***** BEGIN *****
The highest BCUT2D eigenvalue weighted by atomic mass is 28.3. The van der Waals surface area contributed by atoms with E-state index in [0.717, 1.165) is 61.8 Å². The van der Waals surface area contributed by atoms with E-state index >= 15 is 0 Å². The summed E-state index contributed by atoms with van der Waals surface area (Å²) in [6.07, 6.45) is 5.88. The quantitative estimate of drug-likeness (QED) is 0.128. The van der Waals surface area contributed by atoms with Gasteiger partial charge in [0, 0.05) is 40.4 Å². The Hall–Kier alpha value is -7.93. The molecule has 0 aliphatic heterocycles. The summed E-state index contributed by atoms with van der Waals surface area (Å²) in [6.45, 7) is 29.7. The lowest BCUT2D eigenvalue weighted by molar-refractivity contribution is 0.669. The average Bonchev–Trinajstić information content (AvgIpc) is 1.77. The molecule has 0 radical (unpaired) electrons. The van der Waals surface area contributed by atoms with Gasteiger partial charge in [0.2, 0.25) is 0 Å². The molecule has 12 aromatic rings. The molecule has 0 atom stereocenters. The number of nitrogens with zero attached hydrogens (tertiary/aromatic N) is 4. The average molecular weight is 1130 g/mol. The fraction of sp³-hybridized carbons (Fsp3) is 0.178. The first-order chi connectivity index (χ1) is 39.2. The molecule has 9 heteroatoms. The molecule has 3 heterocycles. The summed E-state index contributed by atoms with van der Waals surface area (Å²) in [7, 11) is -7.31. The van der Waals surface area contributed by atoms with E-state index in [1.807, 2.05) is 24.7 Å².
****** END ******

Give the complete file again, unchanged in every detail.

The highest BCUT2D eigenvalue weighted by atomic mass is 28.3. The van der Waals surface area contributed by atoms with E-state index in [0.717, 1.165) is 61.8 Å². The van der Waals surface area contributed by atoms with E-state index >= 15 is 0 Å². The summed E-state index contributed by atoms with van der Waals surface area (Å²) in [6.07, 6.45) is 5.88. The quantitative estimate of drug-likeness (QED) is 0.128. The van der Waals surface area contributed by atoms with Gasteiger partial charge in [0, 0.05) is 40.4 Å². The Hall–Kier alpha value is -7.93. The molecule has 0 aliphatic heterocycles. The summed E-state index contributed by atoms with van der Waals surface area (Å²) in [6.45, 7) is 29.7. The lowest BCUT2D eigenvalue weighted by molar-refractivity contribution is 0.669. The average Bonchev–Trinajstić information content (AvgIpc) is 1.77. The molecule has 0 radical (unpaired) electrons. The van der Waals surface area contributed by atoms with Gasteiger partial charge in [0.2, 0.25) is 0 Å². The molecule has 12 aromatic rings. The molecule has 0 atom stereocenters. The number of nitrogens with zero attached hydrogens (tertiary/aromatic N) is 4. The average molecular weight is 1130 g/mol. The fraction of sp³-hybridized carbons (Fsp3) is 0.178. The first-order chi connectivity index (χ1) is 39.2. The molecule has 9 heteroatoms. The molecule has 3 heterocycles. The summed E-state index contributed by atoms with van der Waals surface area (Å²) in [7, 11) is -7.31. The van der Waals surface area contributed by atoms with E-state index in [1.807, 2.05) is 24.7 Å².